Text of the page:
In my experience, the percentage of time that I’ve gone back for an item after cooling off because I really couldn’t live without it… is about 5%.
4. Always Start Small
Whether it’s equipment for a new hobby, a new kind of microwave meal, or a new brand of “revolutionary” skincare: always start with the smallest size or lowest quantity of items that you can. You may tell yourself that you’re going to eat quinoa every day for a year when you buy that 20 lb. bag… but what if you don’t like quinoa? What if that brand happens to not be very good? What are you going to do with 19.9 lbs of quinoa!?
Start small, then, if you like it, get more.
Here’s an example with two hobbies of mine: photography and sewing. With photography, I started off with an entry level Canon DSLR. Very basic. A few years after buying it, I still love using it. I’ve learned a lot more about aperture and shutter speed and framing and am probably ready for something more advanced in the near future. But what if I hadn’t liked taking pictures? Enter my sewing machine. Sewing machines range a lot in price, but they can be thousands of dollars. I bought a very simple one for under $100. You know what I haven’t done in the last six months? Any sewing. But that’s OK. I’ll sell it and it won’t end up being a huge loss. Hobbies come and go. But big chunks of savings shouldn’t go with them.
5. Think of Your Purchases in Terms of Hours Worked
If you want an easy way to pull the reins on a potential purchase, all you have to do is think about how many hours you’d need to work to afford it. If you’re not currently working, think about a job you’ve held in the past. Don’t just think about the parts of your job that are easy and fun. Think of the most menial and mind-numbing tasks that you have to do each week. Is yet another sweater or candle worth the labor? You be the judge.
Bonus Tip: No Item Will Give You the Life You Want
When I had my daughter, I quickly learned something about parenting. A lot of the time, you are busy, as in tied to one place, but also not busy, as you’re very often mentally unstimulated. You crave that stimulation, so the first place you go to… is your phone. Here’s a little secret I’d like to share with you. For the first couple months of my daughter’s life, I was not happy. I really struggled, especially as I live in a country that doesn’t have much in the way of postpartum mental health resources. Scrolling idly through social media made things a lot worse. All I saw were images of gorgeous women in flowy dresses and perfectly styled hair, walking through fields with infants cradled in floral-print slings. I saw perfect nurseries with cleanly designed, neutral furniture. I peeked into closets filled with muted colors: blush, sage, mustard …and of course a bow for every outfit. Some part of my brain connected that with happiness. My brain saw the effervescent smiles of those families… and those lovely, bespoke items…and made a powerful connection. Of course, I wanted all of it.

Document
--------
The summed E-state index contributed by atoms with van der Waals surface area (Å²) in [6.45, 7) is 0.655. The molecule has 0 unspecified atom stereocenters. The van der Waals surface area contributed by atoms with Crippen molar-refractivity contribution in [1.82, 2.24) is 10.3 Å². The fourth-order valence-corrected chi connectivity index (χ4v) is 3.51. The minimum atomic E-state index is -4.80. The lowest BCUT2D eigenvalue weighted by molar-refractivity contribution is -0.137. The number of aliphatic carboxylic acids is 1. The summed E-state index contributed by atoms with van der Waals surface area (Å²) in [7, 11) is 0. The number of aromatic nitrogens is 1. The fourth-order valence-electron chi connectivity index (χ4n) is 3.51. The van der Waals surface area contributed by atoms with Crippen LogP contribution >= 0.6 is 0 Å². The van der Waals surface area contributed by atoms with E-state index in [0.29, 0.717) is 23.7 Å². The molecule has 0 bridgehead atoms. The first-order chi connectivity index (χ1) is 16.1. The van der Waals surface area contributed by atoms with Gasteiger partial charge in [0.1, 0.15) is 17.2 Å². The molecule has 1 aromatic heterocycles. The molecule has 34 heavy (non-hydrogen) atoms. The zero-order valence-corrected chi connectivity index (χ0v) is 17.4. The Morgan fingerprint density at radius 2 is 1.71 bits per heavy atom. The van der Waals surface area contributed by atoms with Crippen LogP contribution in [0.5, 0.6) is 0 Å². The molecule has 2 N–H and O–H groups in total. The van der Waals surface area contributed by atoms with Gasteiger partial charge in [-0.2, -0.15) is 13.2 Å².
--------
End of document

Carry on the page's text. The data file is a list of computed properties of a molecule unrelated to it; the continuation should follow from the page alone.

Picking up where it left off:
But really, I just wanted to be happy again. I just wanted to enjoy having a daughter the way you’re supposed to. In the effortless, laid-back way that everyone seemed to be capable of. But what I really needed was time and healing. And the knowledge that parenting is not always easy and beautiful for anyone, no matter how things may appear to the outside world.
Most of the things I ended up buying…ended up not making a single difference in our lives. So many clothes were barely worn. So many toys were left untouched. It’s easy to justify excessive spending on your child, because it’s not for you, it’s for them. And so much advertising these days harnesses the pressures of having to buy the right products, because everything else is seemingly filled with poison and chemicals and danger. But it’s important to do research, read reviews, shop second-hand and realize that no product will bring you any closer to the picture-perfect image of how a family should be.
Social media makes us think that we’re always just one perfect crop top away from finding love or a vibrant shade of eyeshadow away from confidence in our careers or one plant-derived moisturizer away from model-perfect skin. What’s more insidious is that now, more than any time in the past, the happy smiles of ads are connected to people that feel close and relatable and REAL. But it’s not real. It’s still just advertising, plain and simple.
Desperately trying to keep up won’t make you happy. Neither will stuff. All the tools to make you happy are within you. Or, you know, in therapy. Which isn’t cheap. But at least it works better than a face mask made of charcoal. And if it works, it’s worth every penny.